It’s come to my attention that I am writing too much. I need to cut down, see if I can say what I need to say, but in fewer words. Because of my excessively verbose accounts of some recent events, a lot of great stuff has dropped through the net. Here are a few brief “vignettes” to get us all up to speed…
I met Chris a few weeks back. She was helping Marie do up the place for Barbara. She’d heard that we had been burgled. She wanted to ask me this: Did I have any friends who were punks? I said, I dunno, you mean, like with mohawks and stuff? No, she said, all in black with piercings and curly hair. I’m not sure, I said. Well, about the time of your break-in, I saw a young man who looked like that trying to jump over your back fence. Ah, I thought, that’d be Mickie for sure.
He doesn’t have piercings, but I can understand how Chris’ eye might have drawn em in.
On Monday, Chris and Marie were putting the finishing touches on Barbara’s flat. They’ve replaced the carpet, scrubbed, spakked, and painted the walls, overhauled the bathroom with every chemical known to man, and even painted the kitchen cupboards and table. It’s a rented flat, but the landlord has been so slow to act that they took it upon themselves. Barbara’s been living there fifteen years. She doesn’t have a clue what they are doing. When she gets home she will either be delighted or absolutely furious. Marie, it has to be said, is fitting all this in between two jobs – one fulltime day job, and one weekend night job. These women are amazing.
After visiting the bowlo last Friday, I spent some time with Eric at the Palace Pantry. We sat in the sun and he told me his grand plans to expand his corner store cafe into a larger place serving meals in the evening. All did not go smoothly with his development application. Plenty of mean-spirited objections. He feels that some of his neighbours didn’t understand that he, too, is a family man. He doesn’t want to have “yahoo-ing” going on til the wee hours of the morning. Just a place to eat quality food, fresh organic stuff, nothing cheap and nasty. Eric was bored just running a mixed business. He knows almost everyone who comes into the Pantry. He’s a “neighbourhood node” for sure.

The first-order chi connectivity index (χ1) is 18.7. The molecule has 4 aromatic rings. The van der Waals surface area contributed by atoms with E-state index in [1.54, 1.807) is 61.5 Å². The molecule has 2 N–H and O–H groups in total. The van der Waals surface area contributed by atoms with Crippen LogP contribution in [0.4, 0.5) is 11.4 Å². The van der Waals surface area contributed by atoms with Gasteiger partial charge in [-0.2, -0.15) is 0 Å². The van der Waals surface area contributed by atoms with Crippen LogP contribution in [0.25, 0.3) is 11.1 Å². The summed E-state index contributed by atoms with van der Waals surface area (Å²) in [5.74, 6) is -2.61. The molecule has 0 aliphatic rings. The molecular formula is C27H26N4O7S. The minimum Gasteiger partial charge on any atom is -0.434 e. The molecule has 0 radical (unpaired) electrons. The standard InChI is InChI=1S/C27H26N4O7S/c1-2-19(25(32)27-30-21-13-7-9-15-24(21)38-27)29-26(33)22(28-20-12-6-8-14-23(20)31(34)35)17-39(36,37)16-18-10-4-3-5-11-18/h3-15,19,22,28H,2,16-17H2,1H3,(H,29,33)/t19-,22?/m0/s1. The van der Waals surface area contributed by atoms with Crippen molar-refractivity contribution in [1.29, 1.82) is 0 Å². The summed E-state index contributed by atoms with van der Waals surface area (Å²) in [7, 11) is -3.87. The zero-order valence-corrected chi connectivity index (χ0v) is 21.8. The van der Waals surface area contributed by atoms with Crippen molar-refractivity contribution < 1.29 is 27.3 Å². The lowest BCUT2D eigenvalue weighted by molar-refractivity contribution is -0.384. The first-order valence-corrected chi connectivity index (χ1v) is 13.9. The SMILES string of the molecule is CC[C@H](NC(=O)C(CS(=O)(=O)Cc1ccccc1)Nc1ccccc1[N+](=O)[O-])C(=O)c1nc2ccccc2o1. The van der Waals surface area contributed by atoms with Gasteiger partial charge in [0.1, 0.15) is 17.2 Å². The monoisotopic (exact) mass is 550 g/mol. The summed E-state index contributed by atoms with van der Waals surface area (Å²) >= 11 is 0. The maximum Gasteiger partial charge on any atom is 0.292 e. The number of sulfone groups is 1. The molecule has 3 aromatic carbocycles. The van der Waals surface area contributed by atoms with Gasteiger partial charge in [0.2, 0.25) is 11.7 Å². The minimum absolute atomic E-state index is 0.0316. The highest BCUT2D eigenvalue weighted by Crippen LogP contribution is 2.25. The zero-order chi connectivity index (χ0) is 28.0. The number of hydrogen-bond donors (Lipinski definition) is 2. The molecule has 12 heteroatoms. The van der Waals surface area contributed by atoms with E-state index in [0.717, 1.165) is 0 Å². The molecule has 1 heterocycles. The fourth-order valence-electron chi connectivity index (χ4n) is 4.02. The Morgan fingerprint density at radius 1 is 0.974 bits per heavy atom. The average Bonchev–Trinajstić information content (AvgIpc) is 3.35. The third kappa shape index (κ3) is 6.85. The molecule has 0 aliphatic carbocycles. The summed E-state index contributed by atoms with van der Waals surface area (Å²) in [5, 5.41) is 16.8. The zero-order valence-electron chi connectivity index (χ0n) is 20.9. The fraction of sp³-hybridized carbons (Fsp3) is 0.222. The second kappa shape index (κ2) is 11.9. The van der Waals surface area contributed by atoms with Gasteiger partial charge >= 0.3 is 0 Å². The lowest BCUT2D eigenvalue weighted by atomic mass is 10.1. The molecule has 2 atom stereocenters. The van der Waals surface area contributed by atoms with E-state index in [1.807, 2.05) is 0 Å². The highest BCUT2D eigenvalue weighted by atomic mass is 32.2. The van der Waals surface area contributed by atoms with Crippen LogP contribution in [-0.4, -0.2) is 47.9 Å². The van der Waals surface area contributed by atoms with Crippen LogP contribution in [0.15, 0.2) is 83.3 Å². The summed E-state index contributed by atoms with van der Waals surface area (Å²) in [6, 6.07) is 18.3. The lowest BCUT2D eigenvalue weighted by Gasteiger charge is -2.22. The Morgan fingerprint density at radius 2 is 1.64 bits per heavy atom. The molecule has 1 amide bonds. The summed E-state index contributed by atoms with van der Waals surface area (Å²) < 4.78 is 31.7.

On Friday arvo, Bruce called up. We met outside the RSL, and went for a walk, under the railway tunnel and over to the North side. We strolled around the cricket pitch at Petersham Park, stopping in the late afternoon sun. Bruce took off his shirt and shoes and sat letting the light fall on him. We admired passing dogs. Each time I stopped to take a photo, Bruce would quickly grab my shopping basket, so I could shoot with a steady hand. Heading home, someone phoned him up, outside the Commonwealth Bank on Audley Street. He whispered “see you soon Lucas!” We shook hands and gave each other big grins.
On Saturday, after doing our southern-border walk, Cakey and I needed a bottle of wine. At the liquor store, we got chatting with Pamela. She and her husband Anthony live upstairs. Anthony has grown up in that building. He’s spent every year of his life there, except for one. Pamela said it’s hard sometimes, living and working together, and sleeping above the shop. She’ll lie awake at night thinking about orders that need placing. Anthony was an un-corkable font of information. He knows the full history of Canterbury Road, and poured out story after story, including about the first Portuguese real estate agent / travel agent to set up, a few doors down. It was because of this fellow that the Portuguese immigrants found places to live in the area. Anthony was an accident prone child. He broke his wrist (?) at the RollerRink, and his leg, at age ten, carrying ten cartons of KB cans on a trolley. He was not so optimistic about the future of the RollerRink. The cinema idea, he thought, would be hard to get off the ground because of the heritage stuff. You can’t touch those balconies…